The best book on the nitty gritty of graphics that I've found is Computer Graphics: Principles and Practice http://www.amazon.com/Computer-Graphics-Principles-James-Foley/dp/0201121107

However, as this was written in the early 90s, it is a little out of date.

Are there some similar books which go over the more recent developments?

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    \$\begingroup\$ I think this is confusing, since it's about fundamentals that you're asking and you need something modern :) \$\endgroup\$ – legends2k Dec 28 '12 at 4:12

Pick one from each of these and work your way up.

1. CG Fundamentals

† these aren't OpenGL books, they just use OpenGL to teach rudimentary CG concepts

Of these, my personal favourites are the last two. More practical and hence engrossing for the beginner; the explanations aren't very cryptic, unlike the other, more academic books in the list.

Reason Real-Time Rendering is omitted is it's not a get your hands dirty book; it's a broad survey of techniques used in the industry than on fundamentals of CG; theory-heavy than workout-heavy: something beginners need to understand basics well. Even the theory covered is fairly high-level at many points.

2. Math Basics

To be proficient in computer graphics or even to understand the basics, a decent amount of mathematical concepts needs to be grasped; it requires one to be comfortable in using trigonometry and linear algebra. For this I recommend

  • Vector Math for 3D Computer Graphics is by far the best beginner tutorial for vectors and matrices. It is also interactive in that at the end of each section there's a test question to verify and seal the understanding of that topic.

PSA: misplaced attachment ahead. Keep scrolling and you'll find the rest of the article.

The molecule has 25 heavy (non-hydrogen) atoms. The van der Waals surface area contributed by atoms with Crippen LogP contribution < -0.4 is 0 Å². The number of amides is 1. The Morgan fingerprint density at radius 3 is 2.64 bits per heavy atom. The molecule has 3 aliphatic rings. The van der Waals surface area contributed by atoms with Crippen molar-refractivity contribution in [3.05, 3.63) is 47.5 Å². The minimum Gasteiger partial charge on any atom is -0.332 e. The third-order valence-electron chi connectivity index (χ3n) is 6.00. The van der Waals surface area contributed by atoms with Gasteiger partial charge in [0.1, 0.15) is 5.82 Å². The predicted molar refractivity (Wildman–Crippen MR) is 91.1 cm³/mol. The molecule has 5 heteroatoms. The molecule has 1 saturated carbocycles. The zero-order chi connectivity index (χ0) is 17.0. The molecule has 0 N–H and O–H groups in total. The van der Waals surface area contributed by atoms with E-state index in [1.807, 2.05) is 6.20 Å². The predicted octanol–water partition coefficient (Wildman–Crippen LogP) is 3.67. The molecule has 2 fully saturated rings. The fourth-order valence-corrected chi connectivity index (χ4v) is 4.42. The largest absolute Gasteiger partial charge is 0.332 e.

Out of these math books, the most intuitive is the first with lot of funny anecdotes in between, the last is for hard core math fanatics (if you're afraid of symbol vomit, steer clear of it), although it's a good book for experienced CG programmers who need a reference. The one in between is really good in that it details out somethings which the other two (or many books for that matter) omit, and in the spectrum of intuitiveness and hard core math it's in between.

3. Tutorials

Just reading doesn't seal the concepts so working out is definitely recommended. For that I found these tutorials very good; most give a decent explanation of the theory too.

Don't get too attached to a specific library or tool (e.g. OpenGL, Direct3D, Metal, Vulkan, WebGL, SDL, Quartz, etc.) Once you understand the basic concepts (math behind them), implementing them in any language, framework or library wouldn't be a big deal. Just syntax/compiler would change, but the techniques themselves remain the same.

  • \$\begingroup\$ Great job on linking the "Math Basics" interactive website \$\endgroup\$ – oneiros Mar 19 '19 at 18:34

Real-Time Rendering

Not for the faint of heart.

Real-Time Rendering

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    \$\begingroup\$ +1. However this book is more about "the top of the current graphics knowledge" than about fundamentals. But this is a must read anyhow and this is also my favorite on this subject. \$\endgroup\$ – Valkea May 14 '11 at 0:23
  • \$\begingroup\$ I love that book so much \$\endgroup\$ – grisevg Dec 20 '16 at 14:50

I've heard that the GPU Gems series of books are a really great read. You can purchase them (a quick search on amazon.com will bring up some results), but they are also free to read online:


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    \$\begingroup\$ GPU gems are great, but nothing to start with ... \$\endgroup\$ – Notabene May 15 '11 at 17:21

We used Computer Graphics with OpenGL (Hearn & Baker) when I was in university and I liked it a lot. Despite its name, it gives the fundamentals of 2D and 3D graphics and rendering. OpenGL is used as example when doing 3D graphics, but only after the fundamental maths and algorithms have been presented.


After that, Real Time Rendering as already suggested.


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